Powered by Blogger.

Sunday 2 May 2021

Auroras Encore


In the history of the Grand National, several of the longest-priced winners, notably Tipperary Tim in 1928 and Foinavon in 1967, have taken advantage of atrocious weather conditions and/or a mid-race pile-up, which put paid to the chances of many of their rivals, to record unlikely victories. However, the victory of Auroras Encore in 2013, while almost equally unlikely, had little to do with meteorlogy or fortuity.

In fact, during the 2013 renewal of the Grand National, run on good to soft going, in fair weather, just eight horses fell or unseated rider and 17 of the 40 starters completed the course. Indeed, for the first time in 166 runnings of the celebrated steeplechase, the whole field reached The Canal Turn – the eighth fence on the first circuit of the Grand National Course – unscathed and 32 horses were still standing heading out into the country for the second time.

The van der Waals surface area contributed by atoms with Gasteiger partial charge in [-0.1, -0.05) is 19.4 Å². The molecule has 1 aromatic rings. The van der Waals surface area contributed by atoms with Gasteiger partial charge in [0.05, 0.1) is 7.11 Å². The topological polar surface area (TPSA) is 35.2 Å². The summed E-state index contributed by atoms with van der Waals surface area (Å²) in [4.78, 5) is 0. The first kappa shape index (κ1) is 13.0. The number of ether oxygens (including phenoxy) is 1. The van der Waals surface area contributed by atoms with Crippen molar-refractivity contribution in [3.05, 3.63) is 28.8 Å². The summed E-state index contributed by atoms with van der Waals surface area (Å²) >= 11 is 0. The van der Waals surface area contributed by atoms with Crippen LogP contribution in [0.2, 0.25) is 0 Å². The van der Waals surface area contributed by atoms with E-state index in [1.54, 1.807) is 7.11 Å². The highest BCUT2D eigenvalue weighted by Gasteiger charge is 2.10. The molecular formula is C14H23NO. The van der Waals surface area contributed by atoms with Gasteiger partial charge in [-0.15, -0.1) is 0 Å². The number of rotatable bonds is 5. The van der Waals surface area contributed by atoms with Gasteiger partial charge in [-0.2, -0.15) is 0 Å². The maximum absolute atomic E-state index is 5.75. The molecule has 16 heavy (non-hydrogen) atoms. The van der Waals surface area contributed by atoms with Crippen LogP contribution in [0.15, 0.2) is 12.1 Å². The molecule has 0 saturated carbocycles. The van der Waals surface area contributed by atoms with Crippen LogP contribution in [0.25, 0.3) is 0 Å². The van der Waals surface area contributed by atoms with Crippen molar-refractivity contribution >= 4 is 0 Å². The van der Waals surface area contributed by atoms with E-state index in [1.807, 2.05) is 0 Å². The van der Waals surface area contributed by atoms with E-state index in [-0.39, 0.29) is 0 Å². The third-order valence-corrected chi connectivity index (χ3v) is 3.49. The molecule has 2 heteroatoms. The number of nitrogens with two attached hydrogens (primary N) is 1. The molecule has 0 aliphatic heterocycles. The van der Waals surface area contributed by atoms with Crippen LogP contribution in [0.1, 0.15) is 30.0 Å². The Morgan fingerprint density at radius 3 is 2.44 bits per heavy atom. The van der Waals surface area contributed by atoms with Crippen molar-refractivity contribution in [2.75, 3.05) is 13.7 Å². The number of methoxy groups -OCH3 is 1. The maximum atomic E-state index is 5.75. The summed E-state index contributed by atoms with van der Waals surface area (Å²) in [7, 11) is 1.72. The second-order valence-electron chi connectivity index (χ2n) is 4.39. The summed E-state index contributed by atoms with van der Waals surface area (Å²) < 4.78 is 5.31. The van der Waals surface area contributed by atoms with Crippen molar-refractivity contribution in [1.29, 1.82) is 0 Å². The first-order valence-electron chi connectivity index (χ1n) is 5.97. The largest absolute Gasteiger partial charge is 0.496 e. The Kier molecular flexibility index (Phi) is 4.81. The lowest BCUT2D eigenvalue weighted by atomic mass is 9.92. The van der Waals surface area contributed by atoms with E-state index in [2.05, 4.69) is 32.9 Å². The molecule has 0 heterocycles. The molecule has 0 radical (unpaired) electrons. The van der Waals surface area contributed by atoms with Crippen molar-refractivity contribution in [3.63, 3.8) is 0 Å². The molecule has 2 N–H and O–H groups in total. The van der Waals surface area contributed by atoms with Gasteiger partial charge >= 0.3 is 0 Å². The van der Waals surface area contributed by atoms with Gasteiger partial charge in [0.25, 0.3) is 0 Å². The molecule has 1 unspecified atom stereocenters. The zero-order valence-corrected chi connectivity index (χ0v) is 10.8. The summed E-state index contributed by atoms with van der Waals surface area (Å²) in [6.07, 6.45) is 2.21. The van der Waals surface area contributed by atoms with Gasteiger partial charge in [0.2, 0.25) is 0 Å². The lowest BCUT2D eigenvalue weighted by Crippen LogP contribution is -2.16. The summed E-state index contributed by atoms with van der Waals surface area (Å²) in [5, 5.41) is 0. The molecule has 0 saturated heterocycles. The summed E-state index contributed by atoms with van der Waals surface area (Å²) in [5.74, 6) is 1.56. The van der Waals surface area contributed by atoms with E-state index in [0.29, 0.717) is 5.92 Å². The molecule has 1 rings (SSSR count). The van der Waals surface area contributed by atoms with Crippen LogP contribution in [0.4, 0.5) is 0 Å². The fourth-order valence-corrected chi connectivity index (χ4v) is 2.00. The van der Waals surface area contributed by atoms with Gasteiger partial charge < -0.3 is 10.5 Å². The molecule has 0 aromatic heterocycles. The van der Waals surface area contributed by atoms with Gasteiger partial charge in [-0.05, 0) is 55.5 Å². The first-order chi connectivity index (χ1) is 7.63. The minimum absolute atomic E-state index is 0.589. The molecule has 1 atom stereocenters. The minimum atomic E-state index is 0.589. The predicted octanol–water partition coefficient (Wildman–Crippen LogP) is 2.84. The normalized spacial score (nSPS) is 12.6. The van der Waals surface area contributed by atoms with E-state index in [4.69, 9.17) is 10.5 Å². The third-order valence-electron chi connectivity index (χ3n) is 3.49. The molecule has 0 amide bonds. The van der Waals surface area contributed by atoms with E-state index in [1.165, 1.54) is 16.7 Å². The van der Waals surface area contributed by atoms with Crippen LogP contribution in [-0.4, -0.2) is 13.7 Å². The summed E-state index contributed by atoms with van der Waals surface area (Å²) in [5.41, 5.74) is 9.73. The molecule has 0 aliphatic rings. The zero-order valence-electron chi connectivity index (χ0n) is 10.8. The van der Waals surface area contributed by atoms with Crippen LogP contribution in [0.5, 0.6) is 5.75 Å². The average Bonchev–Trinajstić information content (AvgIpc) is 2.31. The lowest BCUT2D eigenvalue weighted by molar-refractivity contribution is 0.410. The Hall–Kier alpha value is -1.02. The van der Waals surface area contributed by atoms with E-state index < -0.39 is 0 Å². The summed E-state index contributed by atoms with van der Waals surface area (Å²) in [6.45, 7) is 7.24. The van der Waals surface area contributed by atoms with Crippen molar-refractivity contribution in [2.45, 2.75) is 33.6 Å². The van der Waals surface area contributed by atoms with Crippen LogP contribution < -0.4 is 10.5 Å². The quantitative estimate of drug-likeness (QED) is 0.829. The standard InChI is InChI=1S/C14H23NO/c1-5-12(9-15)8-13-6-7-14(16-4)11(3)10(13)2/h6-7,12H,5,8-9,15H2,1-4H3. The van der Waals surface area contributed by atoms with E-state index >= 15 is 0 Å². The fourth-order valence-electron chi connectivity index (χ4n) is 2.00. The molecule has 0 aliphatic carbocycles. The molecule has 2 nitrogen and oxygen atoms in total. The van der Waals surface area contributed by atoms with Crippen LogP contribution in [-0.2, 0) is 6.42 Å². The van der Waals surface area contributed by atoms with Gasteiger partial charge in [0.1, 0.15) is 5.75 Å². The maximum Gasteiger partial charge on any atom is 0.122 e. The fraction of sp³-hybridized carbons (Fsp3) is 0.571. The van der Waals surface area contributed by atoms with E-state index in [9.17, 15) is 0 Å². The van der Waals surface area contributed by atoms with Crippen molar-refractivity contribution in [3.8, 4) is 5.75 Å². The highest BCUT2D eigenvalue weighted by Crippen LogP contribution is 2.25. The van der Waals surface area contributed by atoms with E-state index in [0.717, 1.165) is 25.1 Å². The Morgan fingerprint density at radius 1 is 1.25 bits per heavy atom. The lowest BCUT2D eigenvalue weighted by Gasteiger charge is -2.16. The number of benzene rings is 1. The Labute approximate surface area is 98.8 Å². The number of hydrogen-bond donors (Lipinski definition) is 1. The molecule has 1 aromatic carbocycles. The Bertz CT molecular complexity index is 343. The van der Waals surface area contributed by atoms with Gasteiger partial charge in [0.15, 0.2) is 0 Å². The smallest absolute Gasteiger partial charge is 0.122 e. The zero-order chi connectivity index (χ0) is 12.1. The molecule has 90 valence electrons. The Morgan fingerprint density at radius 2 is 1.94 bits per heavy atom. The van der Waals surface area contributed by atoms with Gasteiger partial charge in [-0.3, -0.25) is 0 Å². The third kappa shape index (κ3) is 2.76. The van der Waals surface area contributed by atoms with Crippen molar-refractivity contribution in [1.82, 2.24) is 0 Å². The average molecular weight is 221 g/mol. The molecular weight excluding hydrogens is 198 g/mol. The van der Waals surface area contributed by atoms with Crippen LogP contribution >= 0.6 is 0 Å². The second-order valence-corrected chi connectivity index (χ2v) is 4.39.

Auroras Encore, an 11-year-old trained by Sue Smith, in High Eldwick, West Yorkshire, had finished second, beaten just a head, in the Scottish Grand National at Ayr the previous April but, after seven subsequent unplaced efforts, was sent off at 66/1 on his first attempt in the Grand National proper. Arguably well handicapped, off a mark 6lb lower than at Ayr, Auroras Encore mainly jumped well for his jockey, Ryan Mania, who was having his first ride in the race. He survived a mistakes at the tenth and twenty-seventh fences and, having jumped the second last in third place, joined the leader, Teaforthree, at the final fence. Thereafter, he never looked like being caught and was driven clear on the run-in to cause a 'huge shock'.